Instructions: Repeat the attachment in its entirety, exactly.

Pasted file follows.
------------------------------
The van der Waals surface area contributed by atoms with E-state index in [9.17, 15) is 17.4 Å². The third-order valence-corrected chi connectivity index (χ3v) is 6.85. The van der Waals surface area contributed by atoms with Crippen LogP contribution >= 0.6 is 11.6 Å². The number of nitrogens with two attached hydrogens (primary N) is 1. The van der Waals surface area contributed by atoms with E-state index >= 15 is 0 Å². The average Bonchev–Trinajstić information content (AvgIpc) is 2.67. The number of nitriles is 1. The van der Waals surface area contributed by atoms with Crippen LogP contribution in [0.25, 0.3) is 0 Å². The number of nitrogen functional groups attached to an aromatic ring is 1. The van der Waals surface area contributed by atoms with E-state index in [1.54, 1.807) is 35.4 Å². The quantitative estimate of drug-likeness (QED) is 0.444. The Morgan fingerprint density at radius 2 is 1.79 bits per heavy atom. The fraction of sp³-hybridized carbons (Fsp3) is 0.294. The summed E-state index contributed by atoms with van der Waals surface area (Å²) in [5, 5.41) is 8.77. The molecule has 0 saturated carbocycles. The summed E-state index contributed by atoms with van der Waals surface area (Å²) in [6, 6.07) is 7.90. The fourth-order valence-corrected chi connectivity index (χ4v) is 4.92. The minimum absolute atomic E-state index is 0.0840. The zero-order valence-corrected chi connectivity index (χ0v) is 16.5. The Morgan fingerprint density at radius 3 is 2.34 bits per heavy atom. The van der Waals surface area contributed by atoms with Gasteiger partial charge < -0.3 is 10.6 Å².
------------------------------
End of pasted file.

The van der Waals surface area contributed by atoms with E-state index in [9.17, 15) is 17.4 Å². The third-order valence-corrected chi connectivity index (χ3v) is 6.85. The van der Waals surface area contributed by atoms with Crippen LogP contribution >= 0.6 is 11.6 Å². The number of nitrogens with two attached hydrogens (primary N) is 1. The van der Waals surface area contributed by atoms with E-state index >= 15 is 0 Å². The average Bonchev–Trinajstić information content (AvgIpc) is 2.67. The number of nitriles is 1. The van der Waals surface area contributed by atoms with Crippen LogP contribution in [0.25, 0.3) is 0 Å². The number of nitrogen functional groups attached to an aromatic ring is 1. The van der Waals surface area contributed by atoms with E-state index in [1.54, 1.807) is 35.4 Å². The quantitative estimate of drug-likeness (QED) is 0.444. The Morgan fingerprint density at radius 2 is 1.79 bits per heavy atom. The fraction of sp³-hybridized carbons (Fsp3) is 0.294. The summed E-state index contributed by atoms with van der Waals surface area (Å²) in [5, 5.41) is 8.77. The molecule has 0 saturated carbocycles. The summed E-state index contributed by atoms with van der Waals surface area (Å²) in [6, 6.07) is 7.90. The fourth-order valence-corrected chi connectivity index (χ4v) is 4.92. The minimum absolute atomic E-state index is 0.0840. The zero-order valence-corrected chi connectivity index (χ0v) is 16.5. The Morgan fingerprint density at radius 3 is 2.34 bits per heavy atom. The van der Waals surface area contributed by atoms with Gasteiger partial charge < -0.3 is 10.6 Å².